The coauthor of February must read Spousonomics: Using Economics to Master Love, Marriage and Dirty Dishes is causing a stir on the Internet. Much like Tiger Mom Amy Chua, a piece in the Wall Street Journal, this time about maintaining a happy marriage, is to blame. Applying economic principles to spousal relationships, Paula Szuchman identified the "secrets" to a long-lasting marriage. They are:
- Talk less. "When it comes to nagging reminders about what your spouse still has to do after a long day working for the man — take out the recycling, walk the dog, write a thank-you letter, defrost the chicken, fix the stereo — keep a lid on it."
- Lose weight. "While you're at it, don't wear sweatpants around the house all the time."
- Do the dishes. "Do the dishes because you just might be better at them, and faster, and less likely than your spouse is to leave them out overnight."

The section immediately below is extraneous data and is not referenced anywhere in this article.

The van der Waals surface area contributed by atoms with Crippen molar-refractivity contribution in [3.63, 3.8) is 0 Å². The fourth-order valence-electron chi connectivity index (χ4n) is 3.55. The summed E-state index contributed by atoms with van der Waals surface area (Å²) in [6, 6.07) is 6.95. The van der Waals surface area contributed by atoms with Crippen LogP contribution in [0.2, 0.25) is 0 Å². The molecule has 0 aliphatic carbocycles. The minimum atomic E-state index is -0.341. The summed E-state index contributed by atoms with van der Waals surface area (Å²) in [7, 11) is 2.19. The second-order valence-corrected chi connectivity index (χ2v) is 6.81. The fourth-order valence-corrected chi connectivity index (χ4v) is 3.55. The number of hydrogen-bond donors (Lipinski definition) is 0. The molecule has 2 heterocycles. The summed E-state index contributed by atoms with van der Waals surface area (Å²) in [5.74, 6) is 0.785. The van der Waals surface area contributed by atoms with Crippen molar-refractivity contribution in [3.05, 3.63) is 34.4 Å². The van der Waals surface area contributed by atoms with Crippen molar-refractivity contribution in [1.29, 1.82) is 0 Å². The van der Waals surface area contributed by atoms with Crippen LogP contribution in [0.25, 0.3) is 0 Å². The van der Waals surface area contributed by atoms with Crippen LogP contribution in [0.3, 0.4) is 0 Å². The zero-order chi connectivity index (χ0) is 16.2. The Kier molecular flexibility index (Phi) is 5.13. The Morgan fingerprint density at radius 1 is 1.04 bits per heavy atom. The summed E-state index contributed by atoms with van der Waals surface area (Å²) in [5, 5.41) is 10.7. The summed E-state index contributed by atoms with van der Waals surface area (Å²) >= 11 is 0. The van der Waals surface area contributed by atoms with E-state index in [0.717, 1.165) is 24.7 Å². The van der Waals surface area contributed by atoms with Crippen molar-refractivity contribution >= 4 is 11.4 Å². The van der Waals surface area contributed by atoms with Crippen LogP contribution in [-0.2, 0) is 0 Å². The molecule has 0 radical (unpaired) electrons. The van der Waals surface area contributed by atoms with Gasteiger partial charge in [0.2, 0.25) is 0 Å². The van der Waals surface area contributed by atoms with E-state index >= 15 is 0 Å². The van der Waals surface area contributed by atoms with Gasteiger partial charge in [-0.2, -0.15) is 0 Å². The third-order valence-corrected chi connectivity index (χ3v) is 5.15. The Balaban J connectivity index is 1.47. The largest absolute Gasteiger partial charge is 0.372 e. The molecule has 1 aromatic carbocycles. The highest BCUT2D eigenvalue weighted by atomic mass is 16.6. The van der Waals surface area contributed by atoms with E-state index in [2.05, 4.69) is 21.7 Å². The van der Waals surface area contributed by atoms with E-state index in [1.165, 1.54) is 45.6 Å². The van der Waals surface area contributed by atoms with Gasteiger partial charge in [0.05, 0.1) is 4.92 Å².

- Put out. "In Spousonomics, we suggest people lower the costs of having sex in order to up demand. Keep it simple, fast and fun."
- Scheme. "If your friends invite you for a weekend away, no spouses, and you want to go, you naturally start thinking about how you can make this happen with minimal fuss, what you can offer your spouse in return, how to bring it up, when to bring it up, and what type of flowers to present as graft when you're in the midst of bringing it up."
Szuchman surely saw a backlash coming and followed up the piece by explaining that it's not just directed toward women. And she admits that she knows many more men who have let themselves go, and plenty of women who want to have more sex than their husbands. She says her message is really about staying healthy, pleasant, and willing to compromise. Do you find it refreshing, or offensive?